The Jewish population in towns outside the Pale of Settlement (the 15 Western provinces where the vast majority of Jews were prohibited from leaving) appeared almost simultaneously with the appearance of Jews in the Russian empire. The juridical definition of the Pale of Settlement only changed its legal status. Until the reforms of the 1860s, the life of the Jewish communities was defined by various administrative acts and Jewish traditions. An enormous significance lay in relations with local administration, the degree of its religious tolerance, and financial interests.
The government’s reforms of the 1860s and 70s fundamentally changed the life of the Jewish urban population beyond the Pale of Settlement. Moreover, in the course of twenty to thirty years the composition of these communities was transformed and the material, professional, and cultural level of urban Jewry grew immeasurably. There appeared in urban areas an entire network of national and religious educational, medical, cultural and charitable organizations. By the end of the nineteenth century a significant part of the Jewish population represented a new formation—the Russian-Jewish intelligentsia. In the beginning of the twentieth century the urban population began to play a significant role in the social life of Russian Jewry. Precisely in cities there now appeared guiding organs of national political parties and groups as well as the publication of periodicals and broader publishing activities. The urban Jewish population acquired a large electoral significance in 1905 and thereafter.
For our project we intend to examine the following issues: power and Jews in the cities of the Russian Empire—life de facto verus life de jure.
- The phenomenon of Siberian Jewry.
- The urban population as the “legacy” of Nicholas’ Jewish soldiers (cantonists).
- The Jewish passport and legal liabilities.
- Jewish deputies and magnates in the defense of urban Jewry.
- The life of Jewish students.
- The functioning and support for a system of national education in major cities.
- Problems of relationships with the larger urban population.
- Relations to Jews living in the Pale of Settlement.
A short list of towns outside of the Pale of Settlement in which there was a relatively strong Jewish presence include Rostov on the Don, Taganrog, Samara, Nizhnyi Novgorod, Sibirsk, Perm, Cheliabinsk, Voronezh, as well as northern and western Siberia. We intend to examine and analyze the Jewish communities in these cities to gauge the Jewish contributions to Russian society outside the Pale of Settlement. Our work will include photographic documentation and studies of the economic, political, social, and religious histories of these cities and of Jews in the cities of Russia generally. As Jews moved, legally or illegally, outside the Pale into Russia, they founded institutions of Jewish life, including cemeteries, houses of prayer, and welfare organizations. The study of the life of these communities and the identities formed by Jews present the central issues of our study.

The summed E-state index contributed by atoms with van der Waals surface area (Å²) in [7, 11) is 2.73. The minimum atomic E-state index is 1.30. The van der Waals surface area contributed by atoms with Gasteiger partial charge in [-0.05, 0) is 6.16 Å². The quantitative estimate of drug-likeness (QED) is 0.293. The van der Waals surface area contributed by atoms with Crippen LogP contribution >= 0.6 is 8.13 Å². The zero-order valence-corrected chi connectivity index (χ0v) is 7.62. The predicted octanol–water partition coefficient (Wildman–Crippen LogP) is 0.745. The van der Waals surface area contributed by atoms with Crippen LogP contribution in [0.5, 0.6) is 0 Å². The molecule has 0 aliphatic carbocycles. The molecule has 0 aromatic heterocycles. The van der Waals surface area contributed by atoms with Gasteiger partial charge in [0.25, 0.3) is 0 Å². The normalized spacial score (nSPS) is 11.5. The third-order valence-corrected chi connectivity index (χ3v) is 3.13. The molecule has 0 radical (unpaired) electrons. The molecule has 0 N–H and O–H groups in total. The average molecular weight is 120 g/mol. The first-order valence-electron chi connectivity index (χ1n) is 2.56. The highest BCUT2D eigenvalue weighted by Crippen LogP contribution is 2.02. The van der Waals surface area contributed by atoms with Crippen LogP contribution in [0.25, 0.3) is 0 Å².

Brian Horowitz is a major scholar of Russian Jewry. He has three books, including a new monograph on the Jews of Russia outside the Pale of Settlement and a book of articles on figures in Russian-Jewish culture, politics, and scholarly life. He heads a book series on East European Jewry at Slavica Publishers and is on a variety of editorial boards in the field of Jewish Studies.
William Brumfield is a leading expert on architecture in the Russian Empire, author and photographer of over two dozen books, and primary participant in the Library of Congress program, “Meeting of Frontiers". He has extensive experience with documentary fieldwork related to synagogues outside the Pale of Settlement. He has produced photographic documentation of Jewish communities in Tomsk, Cheliabinsk, Voronezh, Omsk and Irkusk and others.